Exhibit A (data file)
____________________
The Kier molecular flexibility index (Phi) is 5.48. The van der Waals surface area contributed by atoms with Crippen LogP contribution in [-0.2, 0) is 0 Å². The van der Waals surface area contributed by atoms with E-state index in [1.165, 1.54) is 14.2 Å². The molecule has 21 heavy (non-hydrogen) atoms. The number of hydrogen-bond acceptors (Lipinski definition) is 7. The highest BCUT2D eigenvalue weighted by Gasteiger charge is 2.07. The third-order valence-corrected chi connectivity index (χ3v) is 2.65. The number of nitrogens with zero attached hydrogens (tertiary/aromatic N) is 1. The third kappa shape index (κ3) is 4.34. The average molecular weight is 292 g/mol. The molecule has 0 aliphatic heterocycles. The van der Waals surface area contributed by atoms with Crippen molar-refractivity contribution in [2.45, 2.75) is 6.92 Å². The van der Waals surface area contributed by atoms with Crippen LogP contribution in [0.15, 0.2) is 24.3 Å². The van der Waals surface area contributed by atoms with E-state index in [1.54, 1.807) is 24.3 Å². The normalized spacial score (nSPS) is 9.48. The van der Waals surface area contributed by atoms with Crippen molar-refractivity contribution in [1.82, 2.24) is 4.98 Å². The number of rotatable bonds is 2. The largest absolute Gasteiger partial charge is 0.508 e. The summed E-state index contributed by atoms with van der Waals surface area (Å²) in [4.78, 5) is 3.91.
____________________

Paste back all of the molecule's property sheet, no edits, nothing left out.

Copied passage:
The Kier molecular flexibility index (Phi) is 5.48. The van der Waals surface area contributed by atoms with Crippen LogP contribution in [-0.2, 0) is 0 Å². The van der Waals surface area contributed by atoms with E-state index in [1.165, 1.54) is 14.2 Å². The molecule has 21 heavy (non-hydrogen) atoms. The number of hydrogen-bond acceptors (Lipinski definition) is 7. The highest BCUT2D eigenvalue weighted by Gasteiger charge is 2.07. The third-order valence-corrected chi connectivity index (χ3v) is 2.65. The number of nitrogens with zero attached hydrogens (tertiary/aromatic N) is 1. The third kappa shape index (κ3) is 4.34. The average molecular weight is 292 g/mol. The molecule has 0 aliphatic heterocycles. The van der Waals surface area contributed by atoms with Crippen molar-refractivity contribution in [2.45, 2.75) is 6.92 Å². The van der Waals surface area contributed by atoms with Crippen LogP contribution in [0.15, 0.2) is 24.3 Å². The van der Waals surface area contributed by atoms with E-state index in [1.54, 1.807) is 24.3 Å². The normalized spacial score (nSPS) is 9.48. The van der Waals surface area contributed by atoms with Crippen molar-refractivity contribution in [1.82, 2.24) is 4.98 Å². The number of rotatable bonds is 2. The largest absolute Gasteiger partial charge is 0.508 e. The summed E-state index contributed by atoms with van der Waals surface area (Å²) in [4.78, 5) is 3.91.